Kazia Therapeutics Ltd (ASX:KZA) (NASDAQ:KZIA) soared almost 50% on being awarded US Food and Drug Administration (FDA) Fast Track Designation (FTD) to paxalisib for the treatment of glioblastoma – the most common and aggressive form of primary brain cancer.
FTD is designed to expedite development of pharmaceutical products which demonstrate the potential to address unmet medical needs in serious or life-threatening conditions.
It provides Kazia with enhanced access to FDA, including opportunities for face-to-face meetings and written consultation throughout the remaining development of paxalisib.
Shares jumped almost 50% today to A$1.235, a new four-year high for the innovative oncology-focused biotechnology company, before finishing the day up 35% at $1.12 on volume of almost 5 million.
Chief executive officer James Garner said: “In awarding Fast Track Designation to paxalisib, FDA has recognised the drug’s potential to meaningfully improve outcomes for patients with glioblastoma.
“This is a very powerful acknowledgement.
“The opportunities that Fast Track Designation creates, as we move towards an NDA filing, are of great value and have the potential to substantially accelerate the commercialisation of paxalisib.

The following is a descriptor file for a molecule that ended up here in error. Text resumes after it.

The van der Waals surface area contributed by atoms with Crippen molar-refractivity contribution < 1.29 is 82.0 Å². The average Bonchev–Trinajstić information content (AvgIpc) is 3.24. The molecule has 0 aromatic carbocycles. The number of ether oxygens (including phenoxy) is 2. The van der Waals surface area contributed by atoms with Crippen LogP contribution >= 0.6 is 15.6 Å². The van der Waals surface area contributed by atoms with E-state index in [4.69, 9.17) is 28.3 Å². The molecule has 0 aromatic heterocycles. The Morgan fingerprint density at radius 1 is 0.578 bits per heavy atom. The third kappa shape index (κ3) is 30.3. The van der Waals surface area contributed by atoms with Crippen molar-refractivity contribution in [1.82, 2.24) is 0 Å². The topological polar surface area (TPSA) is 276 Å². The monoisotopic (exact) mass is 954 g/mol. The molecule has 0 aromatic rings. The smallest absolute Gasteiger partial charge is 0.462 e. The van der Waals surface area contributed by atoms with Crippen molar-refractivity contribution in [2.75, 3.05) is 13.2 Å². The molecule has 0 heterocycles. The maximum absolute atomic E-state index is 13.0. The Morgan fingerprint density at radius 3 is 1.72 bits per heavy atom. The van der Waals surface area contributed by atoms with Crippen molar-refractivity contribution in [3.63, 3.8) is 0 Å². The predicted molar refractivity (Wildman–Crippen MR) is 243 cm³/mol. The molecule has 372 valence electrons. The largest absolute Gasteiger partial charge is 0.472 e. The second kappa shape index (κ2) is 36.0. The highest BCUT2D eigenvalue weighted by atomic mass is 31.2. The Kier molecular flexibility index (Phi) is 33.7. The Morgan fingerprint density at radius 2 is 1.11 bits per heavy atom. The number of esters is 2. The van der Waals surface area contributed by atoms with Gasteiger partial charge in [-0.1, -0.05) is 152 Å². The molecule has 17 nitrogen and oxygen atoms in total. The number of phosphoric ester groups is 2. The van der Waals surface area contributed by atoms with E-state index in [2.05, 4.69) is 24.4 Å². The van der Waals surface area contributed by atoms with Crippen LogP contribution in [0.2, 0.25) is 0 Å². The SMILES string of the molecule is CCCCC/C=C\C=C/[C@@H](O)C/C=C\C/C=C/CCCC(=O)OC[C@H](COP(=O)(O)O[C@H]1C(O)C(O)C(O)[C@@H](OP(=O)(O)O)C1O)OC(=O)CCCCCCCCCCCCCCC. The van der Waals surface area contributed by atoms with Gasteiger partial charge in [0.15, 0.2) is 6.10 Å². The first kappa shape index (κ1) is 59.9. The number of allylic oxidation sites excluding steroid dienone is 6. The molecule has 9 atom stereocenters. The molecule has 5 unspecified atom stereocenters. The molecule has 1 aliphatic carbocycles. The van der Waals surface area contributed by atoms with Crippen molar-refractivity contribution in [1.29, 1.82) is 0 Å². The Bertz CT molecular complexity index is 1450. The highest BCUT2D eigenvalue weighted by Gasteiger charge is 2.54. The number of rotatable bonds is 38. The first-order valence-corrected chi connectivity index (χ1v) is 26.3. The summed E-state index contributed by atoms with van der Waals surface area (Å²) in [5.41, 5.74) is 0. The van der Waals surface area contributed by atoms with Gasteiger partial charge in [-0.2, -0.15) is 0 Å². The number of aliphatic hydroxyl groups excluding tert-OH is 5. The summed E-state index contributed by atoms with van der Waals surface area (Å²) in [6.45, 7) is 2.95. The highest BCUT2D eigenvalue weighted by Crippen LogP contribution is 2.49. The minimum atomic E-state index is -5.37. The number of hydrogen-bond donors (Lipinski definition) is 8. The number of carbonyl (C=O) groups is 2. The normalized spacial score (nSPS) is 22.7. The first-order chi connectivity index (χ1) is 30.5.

“The ‘rolling review’ process enables Kazia to complete and submit substantial sections of our NDA filing in advance, saving time and reducing risk for the product.
“We look forward to working closely with FDA as we move into the final stage of development for paxalisib.”
Drugs with FTD are eligible to apply for Accelerated Approval and Priority Review at the time of a New Drug Application (NDA) submission, which may result in faster product approval.
FTD also allows for ‘rolling review’, whereby Kazia may submit completed sections of the paxalisib NDA as they become available, rather than at the end of development.
Kazia completed recruitment to its phase II clinical trial of paxalisib in newly diagnosed glioblastoma in February 2020, and interim clinical data was presented at the American Association of Cancer Research (AACR) Virtual Annual Meeting II in June 2020.
Overall survival was calculated at 17.7 months, which compares favourably to a historical figure of 12.7 months for temozolomide, the existing FDA-approved standard of care.
Kazia expects to present further data from this study in the later in the year before concluding the study in early 2021.
Paxalisib has been selected to join the international GBM AGILE pivotal study in glioblastoma and recruitment is expected to begin later in the year.